Want to dance with me, Mama?
Last summer, after I had checked the mail, a postcard had come advertising dance class. On it, it had little girls in tutus and immediately you exclaimed you were going to dance class. Never mind the logistics of it all, you were a self-proclaimed dancer.
As soon as Audrey wakes up, every Thursday, you go straight to your room, grab your dance bag and dress yourself in whatever leotard and tutu combo you deem good for that day.
You wait patiently as the class before you finishes up. You mimic their moves and swirls and leg lifts while singing to yourself.
When your turn comes, you quickly rush over to where Miss Kathy opens the door and comments on your fancy tutu.
After class finishes, you rush out the door exclaiming, “Mama!!” with a face beaming of pride.
From the moment you’ve started showing personality, I had a feeling you’d be the strong willed kid you are. You’ve always made your demands known and never shied away from what you really wanted.
I love your spirit, the way you can always manage to make me smile. The way you do everything with such passion and purpose. You turn putting dishes away into an enjoyable time by yelling, “I’m shaking my butt, mama!!” as you put the silverware away.
Your favorite song is Macklemore’s, “Ceiling Can’t Hold Us,” and when it comes on, you lift your hands up and start singing along.
Your other favorite song is the “Queen Bee” song, and for those who aren’t well verbose in Maelie, that’s “Royals” by Lorde.
You still give the best hugs.
You change your clothes a minimum of three times a day.
You’re a princess fancy-pants who enjoys dresses, dancing, legos with Luca, superheroes with Claire, and you choose to watch the Justice League over Barbie’s Dream House on Netflix. You’ve named Audrey “My Baby” and I feel bad for anyone who tries to claim it’s not your baby.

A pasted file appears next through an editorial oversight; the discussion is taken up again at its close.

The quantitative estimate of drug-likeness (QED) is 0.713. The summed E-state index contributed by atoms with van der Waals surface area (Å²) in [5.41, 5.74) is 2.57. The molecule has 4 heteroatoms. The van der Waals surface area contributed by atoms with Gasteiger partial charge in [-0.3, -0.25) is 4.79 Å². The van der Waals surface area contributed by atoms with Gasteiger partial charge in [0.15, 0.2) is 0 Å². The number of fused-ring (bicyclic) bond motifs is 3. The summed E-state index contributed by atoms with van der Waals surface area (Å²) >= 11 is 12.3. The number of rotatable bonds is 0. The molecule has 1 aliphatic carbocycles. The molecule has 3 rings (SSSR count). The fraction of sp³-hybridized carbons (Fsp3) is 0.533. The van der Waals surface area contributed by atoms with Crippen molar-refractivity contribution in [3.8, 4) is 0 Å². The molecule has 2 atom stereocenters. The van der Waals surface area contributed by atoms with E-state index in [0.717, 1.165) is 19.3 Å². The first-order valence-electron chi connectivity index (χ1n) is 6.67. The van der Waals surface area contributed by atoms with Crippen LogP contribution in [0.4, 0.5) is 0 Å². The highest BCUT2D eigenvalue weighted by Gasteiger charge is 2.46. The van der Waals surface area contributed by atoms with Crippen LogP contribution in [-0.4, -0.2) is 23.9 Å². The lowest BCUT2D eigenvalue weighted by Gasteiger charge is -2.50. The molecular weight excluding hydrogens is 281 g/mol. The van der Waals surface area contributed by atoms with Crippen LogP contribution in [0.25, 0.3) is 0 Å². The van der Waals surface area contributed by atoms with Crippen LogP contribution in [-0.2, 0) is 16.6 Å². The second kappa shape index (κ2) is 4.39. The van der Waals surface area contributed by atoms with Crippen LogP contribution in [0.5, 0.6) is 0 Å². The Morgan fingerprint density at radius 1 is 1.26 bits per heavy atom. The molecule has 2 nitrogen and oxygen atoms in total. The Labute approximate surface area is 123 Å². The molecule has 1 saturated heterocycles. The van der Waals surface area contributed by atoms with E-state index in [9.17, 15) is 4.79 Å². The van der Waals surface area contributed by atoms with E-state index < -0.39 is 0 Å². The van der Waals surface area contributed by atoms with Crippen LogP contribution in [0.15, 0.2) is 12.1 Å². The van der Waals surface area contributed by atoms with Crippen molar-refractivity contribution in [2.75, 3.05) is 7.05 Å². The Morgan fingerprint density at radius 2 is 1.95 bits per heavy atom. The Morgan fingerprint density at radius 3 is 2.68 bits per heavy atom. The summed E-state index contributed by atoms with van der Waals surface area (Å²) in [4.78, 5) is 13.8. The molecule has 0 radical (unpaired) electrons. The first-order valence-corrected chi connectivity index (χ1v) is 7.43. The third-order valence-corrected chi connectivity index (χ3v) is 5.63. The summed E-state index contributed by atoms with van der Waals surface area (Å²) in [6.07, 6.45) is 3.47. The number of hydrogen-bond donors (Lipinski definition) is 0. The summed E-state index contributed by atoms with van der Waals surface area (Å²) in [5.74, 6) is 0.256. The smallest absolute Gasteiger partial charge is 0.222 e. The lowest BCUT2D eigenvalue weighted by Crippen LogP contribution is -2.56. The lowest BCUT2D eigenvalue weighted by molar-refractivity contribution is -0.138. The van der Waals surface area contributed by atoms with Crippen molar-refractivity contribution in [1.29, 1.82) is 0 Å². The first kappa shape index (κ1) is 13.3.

Last year on your birthday, I wrote to you my wishes for you. They are still true today.
“That one day, you’re going to grow up and be five, and then ten and then sixteen and then out of the house. And when that day comes, I want you to always remember what I told you on your second birthday. That no matter how big the world may seem sometimes, you can always come home. If someone tells you that you can’t do something, you do your best to figure out how to do it, and you do it right. Always strive to be the best person you can be and never settle. If you find that life is getting too complicated and confusing, take a deep breath, because life isn’t supposed to be that hard. It’s challenging and scary sometimes, yes, but it should always be worth the hard work you put into it.
I never want you to feel sad, and when you cry, I want to cry, too. But always remember, tomorrow is another day and you can try again.”
Yesterday, while I was cleaning up, you said, “Want to dance with me, mama?”
Always, Mae. Always.